and insubstantial. He kisses her hand. He becomes the seeker of

the unpossessed beauty.

I remember going to NYC in June when the end of the season

would bring Duo Concertant and inevitably the cast would always be Yvonne Boree. She was good.

Fairchild and Finlay are better.

Herman Schmerman (pas de deux) was created by William Forsythe for the NYCB in 1992. Presumably for the deconstruction of the classical canon.

But no, (said Forsythe in an interview at the Bolshoi Theatre):

the title he found in Steve Martin's 'Men Don't Wear Plaid'. The title didn't mean anything, but he liked it.

And the dance does not mean anything. But it's fun, no?

Well, yes. Korowski is great in it and so is Fairchild. But the decibels of Thom Willems have they…… meaning?

Eventually Kowroski enters with the Versace yellow skirt.

Then eventually, Fairchild, from the other side of the stage, enters

with another Versace yellow skirt. The audience found the joke delightful.

Anyway. I first saw it with Whelan and Evans in the sacred place


Zakouski has my admiration for the virtuosity and musical aplomb of Tiler Peck and Andrew Veyette. Kudos to both!

I have not seen this work of Peter Martins so I can't visualize

the sum of piano and violin works of four Russian composers

as tasty bits! Is he kidding?

Sturgeon with caviar and potatoes?

Tenderloin with foie gras? Milk of Magnesia please.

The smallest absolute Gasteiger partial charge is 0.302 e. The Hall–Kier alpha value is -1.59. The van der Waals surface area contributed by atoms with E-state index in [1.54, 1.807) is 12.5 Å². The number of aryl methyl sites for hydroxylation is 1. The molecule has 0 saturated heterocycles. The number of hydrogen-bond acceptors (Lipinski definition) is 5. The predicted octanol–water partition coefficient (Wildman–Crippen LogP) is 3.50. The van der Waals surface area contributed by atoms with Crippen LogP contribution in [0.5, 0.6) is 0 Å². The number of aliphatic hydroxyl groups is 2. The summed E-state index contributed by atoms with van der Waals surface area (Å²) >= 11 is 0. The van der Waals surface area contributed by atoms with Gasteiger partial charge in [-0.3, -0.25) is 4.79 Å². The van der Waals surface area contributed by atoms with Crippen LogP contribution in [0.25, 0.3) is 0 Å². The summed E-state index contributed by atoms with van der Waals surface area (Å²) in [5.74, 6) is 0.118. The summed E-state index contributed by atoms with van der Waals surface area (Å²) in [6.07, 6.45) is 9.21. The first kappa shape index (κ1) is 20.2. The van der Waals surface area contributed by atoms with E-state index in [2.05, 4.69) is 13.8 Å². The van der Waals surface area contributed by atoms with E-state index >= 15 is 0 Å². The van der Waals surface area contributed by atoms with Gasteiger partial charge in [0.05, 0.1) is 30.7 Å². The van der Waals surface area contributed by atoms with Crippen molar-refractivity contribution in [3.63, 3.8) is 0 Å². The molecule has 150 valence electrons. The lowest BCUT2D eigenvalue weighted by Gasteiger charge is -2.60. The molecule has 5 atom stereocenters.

The costumes of Barbara Matera are luscious, red and purple

and gray. The cavalier Veyette was noble, vaguely ethnic, and …..cavalier. The lady was blue-blood, stylish, and vaguely Slavic.

A countess no less.

Choreographically indigestible, but bring the dancers back for an encore. Their energy is joyful.

Violin: Lydia Hong Piano: Susan Walters

Hallelujah Junction is a dual piano piece by John Adams choreographed by Peter Martins and played by duo-pianists

Cameron Grant and Susan Walters.

Principals are Sterling Hyltin. Robert Fairchild and Daniel Ulbricht in black (black keys). Artists are Ashly Isaacs and Anthony Huxley, Lauren King and Taylor Stanley, Lauren Lovette and Chase Finlay, Brittany Pollack and David Prottas.

The architecture traces high speed aerial sculptural effects and…..

"a constant shift of pulse and meter, but the main rhythms are

based on the rhythms of the word hal-le-LU-jah".

A thrilling finale for a piece that propels the dancers to show

passion within their work. Sterling Hyltin is outstanding.

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I'm so very happy that this was at the Detroit Opera House!! I grew up in Detroit in the 50s/60s, when major US and International ballet companies regularly came to Detroit, and as a child I was incredibly fortunate that my mother took me to see the Kirov, the Bolshoi, the Royal Ballet and Royal Danish Ballet, ABT, and national Ballet of Canada (oddly, I'm not sure NYCB ever came). But it has been very rough times for Detroit lately, and I'm so glad that NYCB Moves performed there. The Detroit Opera House is beautiful, too.